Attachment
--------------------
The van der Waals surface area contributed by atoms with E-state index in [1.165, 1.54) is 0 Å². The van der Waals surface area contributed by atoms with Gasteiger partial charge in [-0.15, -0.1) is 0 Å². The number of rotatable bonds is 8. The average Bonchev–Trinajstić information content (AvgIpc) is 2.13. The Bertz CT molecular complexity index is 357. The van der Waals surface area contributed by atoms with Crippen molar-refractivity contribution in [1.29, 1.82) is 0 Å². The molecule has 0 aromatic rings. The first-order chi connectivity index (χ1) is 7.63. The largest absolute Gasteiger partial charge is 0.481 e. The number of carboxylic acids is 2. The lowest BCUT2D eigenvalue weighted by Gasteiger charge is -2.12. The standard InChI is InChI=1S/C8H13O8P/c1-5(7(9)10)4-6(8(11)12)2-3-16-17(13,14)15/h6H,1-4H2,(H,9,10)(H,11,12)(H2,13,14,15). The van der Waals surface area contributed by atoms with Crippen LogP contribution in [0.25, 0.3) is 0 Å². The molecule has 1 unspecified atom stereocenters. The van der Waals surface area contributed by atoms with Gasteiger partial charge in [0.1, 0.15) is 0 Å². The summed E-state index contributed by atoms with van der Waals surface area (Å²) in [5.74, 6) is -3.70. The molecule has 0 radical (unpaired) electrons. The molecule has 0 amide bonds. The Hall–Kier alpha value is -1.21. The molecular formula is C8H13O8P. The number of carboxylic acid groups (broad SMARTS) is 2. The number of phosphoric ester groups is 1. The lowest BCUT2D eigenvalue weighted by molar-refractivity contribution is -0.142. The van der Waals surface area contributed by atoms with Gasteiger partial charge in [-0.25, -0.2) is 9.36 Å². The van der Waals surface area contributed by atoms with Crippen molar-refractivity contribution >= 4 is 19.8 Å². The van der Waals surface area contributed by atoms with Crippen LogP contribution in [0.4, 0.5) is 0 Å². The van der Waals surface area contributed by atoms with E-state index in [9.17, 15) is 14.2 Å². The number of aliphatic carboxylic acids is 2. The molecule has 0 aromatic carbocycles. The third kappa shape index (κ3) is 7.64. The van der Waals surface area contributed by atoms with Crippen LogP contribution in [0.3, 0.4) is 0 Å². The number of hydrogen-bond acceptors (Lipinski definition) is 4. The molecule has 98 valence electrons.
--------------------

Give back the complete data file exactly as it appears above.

The van der Waals surface area contributed by atoms with E-state index in [1.165, 1.54) is 0 Å². The van der Waals surface area contributed by atoms with Gasteiger partial charge in [-0.15, -0.1) is 0 Å². The number of rotatable bonds is 8. The average Bonchev–Trinajstić information content (AvgIpc) is 2.13. The Bertz CT molecular complexity index is 357. The van der Waals surface area contributed by atoms with Crippen molar-refractivity contribution in [1.29, 1.82) is 0 Å². The molecule has 0 aromatic rings. The first-order chi connectivity index (χ1) is 7.63. The largest absolute Gasteiger partial charge is 0.481 e. The number of carboxylic acids is 2. The lowest BCUT2D eigenvalue weighted by Gasteiger charge is -2.12. The standard InChI is InChI=1S/C8H13O8P/c1-5(7(9)10)4-6(8(11)12)2-3-16-17(13,14)15/h6H,1-4H2,(H,9,10)(H,11,12)(H2,13,14,15). The van der Waals surface area contributed by atoms with Crippen LogP contribution in [0.25, 0.3) is 0 Å². The molecule has 1 unspecified atom stereocenters. The van der Waals surface area contributed by atoms with Gasteiger partial charge in [0.1, 0.15) is 0 Å². The summed E-state index contributed by atoms with van der Waals surface area (Å²) in [5.74, 6) is -3.70. The molecule has 0 radical (unpaired) electrons. The molecule has 0 amide bonds. The Hall–Kier alpha value is -1.21. The molecular formula is C8H13O8P. The number of carboxylic acid groups (broad SMARTS) is 2. The number of phosphoric ester groups is 1. The lowest BCUT2D eigenvalue weighted by molar-refractivity contribution is -0.142. The van der Waals surface area contributed by atoms with Gasteiger partial charge in [-0.25, -0.2) is 9.36 Å². The van der Waals surface area contributed by atoms with Crippen molar-refractivity contribution >= 4 is 19.8 Å². The van der Waals surface area contributed by atoms with Crippen LogP contribution in [0.4, 0.5) is 0 Å². The van der Waals surface area contributed by atoms with E-state index in [9.17, 15) is 14.2 Å². The number of aliphatic carboxylic acids is 2. The molecule has 0 aromatic carbocycles. The third kappa shape index (κ3) is 7.64. The van der Waals surface area contributed by atoms with Crippen LogP contribution in [0.3, 0.4) is 0 Å². The number of hydrogen-bond acceptors (Lipinski definition) is 4. The molecule has 98 valence electrons.